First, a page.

As the sun swung low we pulled into a small town called Little Rock. An old man on the side of the road who looked like he had grown up with the trees around him asked us if we needed anything.
“Well we were just lookin for a place to pitch our tent.” I answered.
“You need lectricity?” He asked. I shook my head.
“Well I live right down there cross that concrete bridge you can pitch it in my yard if yah want to.” I thanked him and we cycled back a few hundred yards. The town, which was only a few houses opposing each other across a two-lane street, was down in a valley of deciduous trees. The man, who’s name was Jon, came walking across the lawn and pulled a barrel out of a creek with some gloves for us to make a fire in. We cleared the black walnuts from a flat space on the lawn and set up the tent. As Rasham warmed herself inside her sleeping bag I stood outside and built the fire with our host and tales of the local area began to pour out of him in a loose and steady stream like the water that meandered down the creek to our left.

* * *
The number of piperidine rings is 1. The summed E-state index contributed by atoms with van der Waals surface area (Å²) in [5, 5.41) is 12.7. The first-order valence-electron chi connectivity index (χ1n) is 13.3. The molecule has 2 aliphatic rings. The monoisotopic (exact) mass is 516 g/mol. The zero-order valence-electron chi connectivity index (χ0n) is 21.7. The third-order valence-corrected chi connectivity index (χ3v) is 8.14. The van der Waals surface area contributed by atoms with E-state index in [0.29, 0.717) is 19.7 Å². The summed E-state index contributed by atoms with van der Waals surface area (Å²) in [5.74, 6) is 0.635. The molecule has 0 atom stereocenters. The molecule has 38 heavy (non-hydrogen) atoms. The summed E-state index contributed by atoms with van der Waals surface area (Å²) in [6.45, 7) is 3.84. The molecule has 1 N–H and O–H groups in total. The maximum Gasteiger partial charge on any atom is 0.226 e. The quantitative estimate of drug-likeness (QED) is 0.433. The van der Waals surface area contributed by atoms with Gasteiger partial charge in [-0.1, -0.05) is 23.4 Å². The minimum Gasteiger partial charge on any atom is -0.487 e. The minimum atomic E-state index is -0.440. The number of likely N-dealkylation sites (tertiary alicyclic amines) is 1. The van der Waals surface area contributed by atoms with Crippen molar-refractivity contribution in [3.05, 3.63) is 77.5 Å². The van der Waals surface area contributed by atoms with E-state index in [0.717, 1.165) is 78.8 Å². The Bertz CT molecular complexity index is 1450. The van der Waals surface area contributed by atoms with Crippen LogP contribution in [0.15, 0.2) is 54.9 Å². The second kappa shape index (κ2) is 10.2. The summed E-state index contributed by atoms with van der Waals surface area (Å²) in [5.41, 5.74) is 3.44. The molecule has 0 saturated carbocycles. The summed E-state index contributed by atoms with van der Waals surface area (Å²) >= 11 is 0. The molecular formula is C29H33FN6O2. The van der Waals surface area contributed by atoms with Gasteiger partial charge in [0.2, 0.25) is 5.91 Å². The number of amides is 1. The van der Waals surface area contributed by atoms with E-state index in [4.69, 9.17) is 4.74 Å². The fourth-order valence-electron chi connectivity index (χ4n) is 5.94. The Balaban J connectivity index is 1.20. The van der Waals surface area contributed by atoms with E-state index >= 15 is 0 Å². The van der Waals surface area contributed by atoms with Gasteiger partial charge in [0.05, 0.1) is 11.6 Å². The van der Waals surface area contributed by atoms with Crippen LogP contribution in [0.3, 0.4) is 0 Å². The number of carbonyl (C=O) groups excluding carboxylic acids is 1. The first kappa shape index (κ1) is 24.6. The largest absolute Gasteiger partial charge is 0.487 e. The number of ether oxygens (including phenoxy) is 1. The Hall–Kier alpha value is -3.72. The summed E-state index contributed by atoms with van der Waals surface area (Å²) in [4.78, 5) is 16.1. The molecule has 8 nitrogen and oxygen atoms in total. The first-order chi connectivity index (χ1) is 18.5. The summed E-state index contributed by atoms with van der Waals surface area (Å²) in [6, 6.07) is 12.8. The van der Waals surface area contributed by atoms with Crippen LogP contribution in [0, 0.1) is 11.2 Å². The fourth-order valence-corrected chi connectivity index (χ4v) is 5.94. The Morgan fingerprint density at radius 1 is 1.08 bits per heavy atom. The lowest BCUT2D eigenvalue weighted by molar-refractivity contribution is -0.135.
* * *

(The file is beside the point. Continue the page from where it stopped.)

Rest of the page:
Jon Hinkle, head bent slightly towards the earth, looked at me sideways from under his cap. His short white hair met the dry wrinkles of his forehead, but his eyes were soft and darted between me and the fire while his lips moved in a barely audible drawl. “The Indians didn’t live here in Kentucky, they just came here to hunt. Well the settlers, when the Indians came, they would get kinda scured, and so they would all collect in this building when they came.” There was a crease between the tip of his chin and his lower lip where years of smearing tobacco against his gums had caused a protrusion of the flesh under his mouth. “Daniel Boon’s brother,” he continued slowly and easily, “is buried down at the end of that road, or least he used to be buried there. Story goes he and his brother were crackin walnuts down on the stream down there and a bunch uh Indians came upon em, and well Daniel Boon started runnin and his brother got killed.” He chuckled with the light of the fire in his eyes. “I mean they were outnumbered so the right thing was to run,” he explained, “guess his brother just didn’t get out u thur fast enough.”